As for people being somehow bullied by God into giving God this glory, two misunderstandings are probably happening.
Number one, the skeptic is probably incorrectly interpreting a specific Calvinistic branch of Christianity. They perhaps have a vague idea that Calvinists talk about God’s glory being the sole purpose of all his activity. And when one hears (as some Calvinists believe) that this God has pre-selected people for an eternity in hell, all for the “sake of his glory”, it’s not hard to imagine they have a problem with such a God. I won’t chime in here in on the debate within the church about predestination to hell, but suffice to say that most Calvinists struggle with “double predestination” (election to hell) and so the whole objection to God seeking Glory by sending people to hell, is probably a gross misunderstanding of A) how election works and B) God’s motives within election. We should rightly look at predestination as a separate problem to work out aside from the problem of God’s glory.
Number two, they probably are imagining this God saying time after time, “give me glory!” Perhaps some psalm or proverb in the Bible puts this sentiment in God’s mouth just like that… but I can’t think of even one time myself. I’m ready to stand corrected on that point. But the larger point is the repeated examples in Scripture of those human agents who have experienced the glory of God, who willingly and energetically “give God glory” and encourage others to do the same (Ps 29:1,2). Again, most of the time God’s glory is simply described as a simple fact of his perfect, splendorous and weighty nature – and how is that arrogant?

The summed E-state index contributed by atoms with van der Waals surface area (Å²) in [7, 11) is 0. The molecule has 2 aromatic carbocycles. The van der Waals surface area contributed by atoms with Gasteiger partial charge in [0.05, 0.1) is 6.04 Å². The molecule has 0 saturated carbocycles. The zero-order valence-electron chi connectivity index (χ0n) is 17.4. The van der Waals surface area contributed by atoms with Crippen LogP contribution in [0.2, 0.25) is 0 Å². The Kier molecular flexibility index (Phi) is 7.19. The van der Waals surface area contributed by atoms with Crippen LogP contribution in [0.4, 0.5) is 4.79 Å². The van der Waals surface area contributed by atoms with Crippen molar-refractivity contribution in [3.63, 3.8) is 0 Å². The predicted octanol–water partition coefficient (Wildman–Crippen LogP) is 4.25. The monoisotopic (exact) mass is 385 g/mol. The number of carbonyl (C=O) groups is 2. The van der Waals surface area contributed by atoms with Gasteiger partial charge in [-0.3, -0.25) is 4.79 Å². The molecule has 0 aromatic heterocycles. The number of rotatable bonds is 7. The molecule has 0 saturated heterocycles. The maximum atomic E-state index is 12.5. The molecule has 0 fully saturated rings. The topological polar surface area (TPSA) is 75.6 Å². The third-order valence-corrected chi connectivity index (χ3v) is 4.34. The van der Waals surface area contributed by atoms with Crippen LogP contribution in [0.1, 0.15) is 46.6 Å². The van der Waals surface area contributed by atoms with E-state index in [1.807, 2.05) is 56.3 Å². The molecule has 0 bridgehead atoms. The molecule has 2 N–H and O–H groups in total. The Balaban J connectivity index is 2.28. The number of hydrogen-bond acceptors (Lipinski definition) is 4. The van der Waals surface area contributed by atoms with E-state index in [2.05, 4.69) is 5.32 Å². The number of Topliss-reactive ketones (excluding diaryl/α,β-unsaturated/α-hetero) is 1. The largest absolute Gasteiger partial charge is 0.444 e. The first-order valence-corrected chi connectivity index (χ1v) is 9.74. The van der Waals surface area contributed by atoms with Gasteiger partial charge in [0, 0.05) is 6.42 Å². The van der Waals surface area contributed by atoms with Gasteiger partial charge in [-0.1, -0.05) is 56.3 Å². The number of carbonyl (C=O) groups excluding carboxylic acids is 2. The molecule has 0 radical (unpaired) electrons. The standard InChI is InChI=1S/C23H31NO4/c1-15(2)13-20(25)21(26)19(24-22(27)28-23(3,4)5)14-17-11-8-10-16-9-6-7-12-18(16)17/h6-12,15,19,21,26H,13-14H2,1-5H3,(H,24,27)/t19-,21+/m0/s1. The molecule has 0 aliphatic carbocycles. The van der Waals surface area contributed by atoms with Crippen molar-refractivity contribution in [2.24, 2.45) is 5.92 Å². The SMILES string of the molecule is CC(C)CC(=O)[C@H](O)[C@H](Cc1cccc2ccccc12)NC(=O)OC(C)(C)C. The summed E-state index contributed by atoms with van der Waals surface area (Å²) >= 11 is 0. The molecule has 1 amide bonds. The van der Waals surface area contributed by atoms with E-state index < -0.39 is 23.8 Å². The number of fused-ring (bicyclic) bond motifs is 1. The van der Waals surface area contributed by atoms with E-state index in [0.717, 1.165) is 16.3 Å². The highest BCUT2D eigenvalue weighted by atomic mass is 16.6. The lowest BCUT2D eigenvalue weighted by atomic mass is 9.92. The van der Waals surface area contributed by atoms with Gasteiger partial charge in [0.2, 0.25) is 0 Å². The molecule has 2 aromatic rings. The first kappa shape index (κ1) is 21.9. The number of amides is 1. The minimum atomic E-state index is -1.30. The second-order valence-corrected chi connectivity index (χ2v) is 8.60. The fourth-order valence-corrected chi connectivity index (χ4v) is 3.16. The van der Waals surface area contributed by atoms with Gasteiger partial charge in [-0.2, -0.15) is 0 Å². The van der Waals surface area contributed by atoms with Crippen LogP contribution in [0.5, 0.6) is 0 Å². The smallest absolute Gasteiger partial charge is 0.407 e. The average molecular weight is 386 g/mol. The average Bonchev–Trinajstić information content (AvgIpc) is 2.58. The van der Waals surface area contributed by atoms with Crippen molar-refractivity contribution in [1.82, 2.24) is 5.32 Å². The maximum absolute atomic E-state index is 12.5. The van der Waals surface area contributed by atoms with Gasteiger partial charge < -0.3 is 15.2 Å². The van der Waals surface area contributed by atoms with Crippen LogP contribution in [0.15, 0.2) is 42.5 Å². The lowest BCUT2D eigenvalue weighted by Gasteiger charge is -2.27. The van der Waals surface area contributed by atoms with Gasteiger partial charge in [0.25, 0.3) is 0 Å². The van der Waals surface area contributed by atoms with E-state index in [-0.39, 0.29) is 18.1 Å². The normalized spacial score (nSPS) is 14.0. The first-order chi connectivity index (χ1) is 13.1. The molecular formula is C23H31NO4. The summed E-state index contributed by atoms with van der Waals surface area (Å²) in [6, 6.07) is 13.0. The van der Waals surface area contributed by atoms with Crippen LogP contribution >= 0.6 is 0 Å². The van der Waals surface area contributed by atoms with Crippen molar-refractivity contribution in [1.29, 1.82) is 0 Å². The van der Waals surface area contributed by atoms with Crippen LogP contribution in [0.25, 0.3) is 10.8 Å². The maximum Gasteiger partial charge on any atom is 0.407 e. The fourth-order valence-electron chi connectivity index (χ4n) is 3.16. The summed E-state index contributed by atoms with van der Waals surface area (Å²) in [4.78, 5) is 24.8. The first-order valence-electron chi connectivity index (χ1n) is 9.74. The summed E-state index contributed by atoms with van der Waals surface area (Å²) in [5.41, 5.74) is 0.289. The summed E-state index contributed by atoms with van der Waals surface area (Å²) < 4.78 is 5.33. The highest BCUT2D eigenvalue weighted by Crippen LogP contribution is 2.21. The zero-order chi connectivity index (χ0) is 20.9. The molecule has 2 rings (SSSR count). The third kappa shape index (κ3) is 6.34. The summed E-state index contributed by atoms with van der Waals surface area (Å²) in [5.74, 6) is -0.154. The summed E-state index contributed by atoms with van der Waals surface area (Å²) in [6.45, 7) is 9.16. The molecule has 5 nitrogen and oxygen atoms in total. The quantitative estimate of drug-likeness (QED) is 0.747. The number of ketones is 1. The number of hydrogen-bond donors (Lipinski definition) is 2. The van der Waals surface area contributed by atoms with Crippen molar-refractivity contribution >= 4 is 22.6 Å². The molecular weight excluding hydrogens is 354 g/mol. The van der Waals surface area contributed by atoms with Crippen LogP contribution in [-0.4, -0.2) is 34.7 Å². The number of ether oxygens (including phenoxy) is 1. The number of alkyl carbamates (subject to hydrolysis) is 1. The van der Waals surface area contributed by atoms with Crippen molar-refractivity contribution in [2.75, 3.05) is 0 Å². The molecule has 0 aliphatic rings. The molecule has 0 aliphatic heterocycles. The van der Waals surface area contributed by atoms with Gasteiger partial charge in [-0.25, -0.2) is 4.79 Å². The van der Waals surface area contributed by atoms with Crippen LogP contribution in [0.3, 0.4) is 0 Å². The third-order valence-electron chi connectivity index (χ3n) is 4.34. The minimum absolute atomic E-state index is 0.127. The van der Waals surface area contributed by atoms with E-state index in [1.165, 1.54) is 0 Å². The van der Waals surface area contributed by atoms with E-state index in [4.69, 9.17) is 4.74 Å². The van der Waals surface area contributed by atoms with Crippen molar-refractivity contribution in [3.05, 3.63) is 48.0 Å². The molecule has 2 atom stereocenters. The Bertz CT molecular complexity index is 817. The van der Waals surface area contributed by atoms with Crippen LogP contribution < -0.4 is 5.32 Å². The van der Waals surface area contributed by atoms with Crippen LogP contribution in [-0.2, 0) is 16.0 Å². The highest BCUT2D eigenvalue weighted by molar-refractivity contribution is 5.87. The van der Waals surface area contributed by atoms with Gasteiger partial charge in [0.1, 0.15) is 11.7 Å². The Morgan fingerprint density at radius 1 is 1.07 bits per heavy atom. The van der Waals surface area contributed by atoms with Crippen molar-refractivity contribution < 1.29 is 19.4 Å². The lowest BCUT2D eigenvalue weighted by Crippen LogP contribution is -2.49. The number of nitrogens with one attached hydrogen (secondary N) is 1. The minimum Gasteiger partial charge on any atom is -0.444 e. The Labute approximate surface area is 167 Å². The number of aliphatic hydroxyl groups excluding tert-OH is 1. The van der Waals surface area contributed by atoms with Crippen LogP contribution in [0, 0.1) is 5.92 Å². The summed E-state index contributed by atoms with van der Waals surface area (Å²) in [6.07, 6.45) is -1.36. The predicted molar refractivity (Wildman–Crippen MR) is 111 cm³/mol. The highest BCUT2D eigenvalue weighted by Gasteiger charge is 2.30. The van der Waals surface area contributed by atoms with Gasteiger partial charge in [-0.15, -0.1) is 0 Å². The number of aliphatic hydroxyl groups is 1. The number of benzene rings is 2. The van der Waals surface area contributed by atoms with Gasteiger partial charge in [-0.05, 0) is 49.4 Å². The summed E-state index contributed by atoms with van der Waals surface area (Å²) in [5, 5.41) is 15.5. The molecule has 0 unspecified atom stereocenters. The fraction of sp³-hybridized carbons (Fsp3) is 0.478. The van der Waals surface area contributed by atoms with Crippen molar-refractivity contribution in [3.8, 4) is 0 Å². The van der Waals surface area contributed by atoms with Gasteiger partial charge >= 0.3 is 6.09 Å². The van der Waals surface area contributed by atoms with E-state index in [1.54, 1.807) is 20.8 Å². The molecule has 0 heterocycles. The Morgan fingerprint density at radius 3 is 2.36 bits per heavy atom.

When the call is made to glorify the Lord, it’s usually not (if ever) God’s demand, but the fellow traveler’s plea to us: "I've seen the glory of the King, bring him worship, he’s worthy of it." This is therefore the furthest thing from an arbitrary, self centered demand from a petulant Deity. In Scripture we never find this formula from God’s mouth: “I'm great, say it, say it!" Rather, the formula is something closer to, “I have greatness within my very Being, and if you will align with it, you will share in it.” (Romans 8:17)
So God's glory turns out to be awesome good news and speaks to God’s awesome liberality, not conceit.
Wednesday, February 4, 2015
WARNING: stretched application of bible verse ahead. Now, I’m normally a stickler for not taking a verse out of context to make it say something it isn’t saying. And, in this case, I still think my conclusion fits the principle set forward by Jesus, but I might be the only one who would make the connection I made yesterday.
OK, so enough hedging, get to the point!
Yesterday (AKA, Black Monday) I was, as were most of you, lost in a post Superbowl coma, suffering from a sort of PTSD of the sports fan variety. We lost the game. I mean, we HAD the game won, handed to us on a silver platter and then, as if it were too simple to just take the game so offered up, (on the one yard line with the best running back in the NFL in our backfield), we handed the trophy back and said, “first, we’d like to up the level of difficulty, if you don’t mind.”
What could go wrong?
Oh, right, that. Oops.
For the next 12 hours of consciousness, which stretched well into Monday, I couldn't help returning to the game, and saying under my breath, “just run the ball”. Over and over. Each time with an emphasis on a different word. JUST run the ball! Just RUN the ball! Just run the BALL!! Remember the Dolphin placekicker, Ray Finkle, from Ace Ventura? He/she (long story, rent the movie) went crazy after losing the Superbowl on a botched field goal, and wrote obsessively, “laces out, Dan!” – over and over and over.
Ya, it was a bit like that.